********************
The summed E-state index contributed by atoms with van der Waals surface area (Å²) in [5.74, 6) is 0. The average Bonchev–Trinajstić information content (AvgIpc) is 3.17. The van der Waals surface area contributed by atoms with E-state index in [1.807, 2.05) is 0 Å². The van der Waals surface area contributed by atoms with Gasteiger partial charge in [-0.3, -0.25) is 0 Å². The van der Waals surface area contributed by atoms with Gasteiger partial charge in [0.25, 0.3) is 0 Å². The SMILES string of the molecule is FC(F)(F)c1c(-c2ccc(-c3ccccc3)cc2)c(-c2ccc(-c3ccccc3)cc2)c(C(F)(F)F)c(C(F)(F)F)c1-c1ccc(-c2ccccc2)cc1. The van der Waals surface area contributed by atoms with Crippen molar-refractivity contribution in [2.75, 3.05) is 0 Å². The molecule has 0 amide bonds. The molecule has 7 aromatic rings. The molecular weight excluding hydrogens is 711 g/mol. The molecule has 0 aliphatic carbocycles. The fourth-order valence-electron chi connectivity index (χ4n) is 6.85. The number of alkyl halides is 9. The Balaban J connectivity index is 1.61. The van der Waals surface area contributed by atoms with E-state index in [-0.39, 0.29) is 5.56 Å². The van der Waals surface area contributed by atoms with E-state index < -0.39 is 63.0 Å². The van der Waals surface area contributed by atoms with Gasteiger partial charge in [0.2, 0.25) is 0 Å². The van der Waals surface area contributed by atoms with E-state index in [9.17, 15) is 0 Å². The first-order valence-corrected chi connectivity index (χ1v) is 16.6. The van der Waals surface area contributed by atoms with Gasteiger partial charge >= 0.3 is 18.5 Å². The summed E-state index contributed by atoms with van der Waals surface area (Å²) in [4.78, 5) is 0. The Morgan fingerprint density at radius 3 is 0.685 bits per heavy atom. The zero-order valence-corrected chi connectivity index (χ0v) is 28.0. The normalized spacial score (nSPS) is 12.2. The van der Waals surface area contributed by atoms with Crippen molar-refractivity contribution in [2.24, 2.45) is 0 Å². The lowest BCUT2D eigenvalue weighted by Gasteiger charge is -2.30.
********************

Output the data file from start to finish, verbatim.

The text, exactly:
The summed E-state index contributed by atoms with van der Waals surface area (Å²) in [5.74, 6) is 0. The average Bonchev–Trinajstić information content (AvgIpc) is 3.17. The van der Waals surface area contributed by atoms with E-state index in [1.807, 2.05) is 0 Å². The van der Waals surface area contributed by atoms with Gasteiger partial charge in [-0.3, -0.25) is 0 Å². The van der Waals surface area contributed by atoms with Gasteiger partial charge in [0.25, 0.3) is 0 Å². The SMILES string of the molecule is FC(F)(F)c1c(-c2ccc(-c3ccccc3)cc2)c(-c2ccc(-c3ccccc3)cc2)c(C(F)(F)F)c(C(F)(F)F)c1-c1ccc(-c2ccccc2)cc1. The van der Waals surface area contributed by atoms with Crippen molar-refractivity contribution in [2.75, 3.05) is 0 Å². The molecule has 0 amide bonds. The molecule has 7 aromatic rings. The molecular weight excluding hydrogens is 711 g/mol. The molecule has 0 aliphatic carbocycles. The fourth-order valence-electron chi connectivity index (χ4n) is 6.85. The number of alkyl halides is 9. The Balaban J connectivity index is 1.61. The van der Waals surface area contributed by atoms with E-state index in [-0.39, 0.29) is 5.56 Å². The van der Waals surface area contributed by atoms with E-state index < -0.39 is 63.0 Å². The van der Waals surface area contributed by atoms with Gasteiger partial charge in [0.2, 0.25) is 0 Å². The van der Waals surface area contributed by atoms with E-state index in [9.17, 15) is 0 Å². The first-order valence-corrected chi connectivity index (χ1v) is 16.6. The van der Waals surface area contributed by atoms with Gasteiger partial charge >= 0.3 is 18.5 Å². The summed E-state index contributed by atoms with van der Waals surface area (Å²) in [4.78, 5) is 0. The Morgan fingerprint density at radius 3 is 0.685 bits per heavy atom. The zero-order valence-corrected chi connectivity index (χ0v) is 28.0. The normalized spacial score (nSPS) is 12.2. The van der Waals surface area contributed by atoms with Crippen molar-refractivity contribution in [2.24, 2.45) is 0 Å². The lowest BCUT2D eigenvalue weighted by Gasteiger charge is -2.30.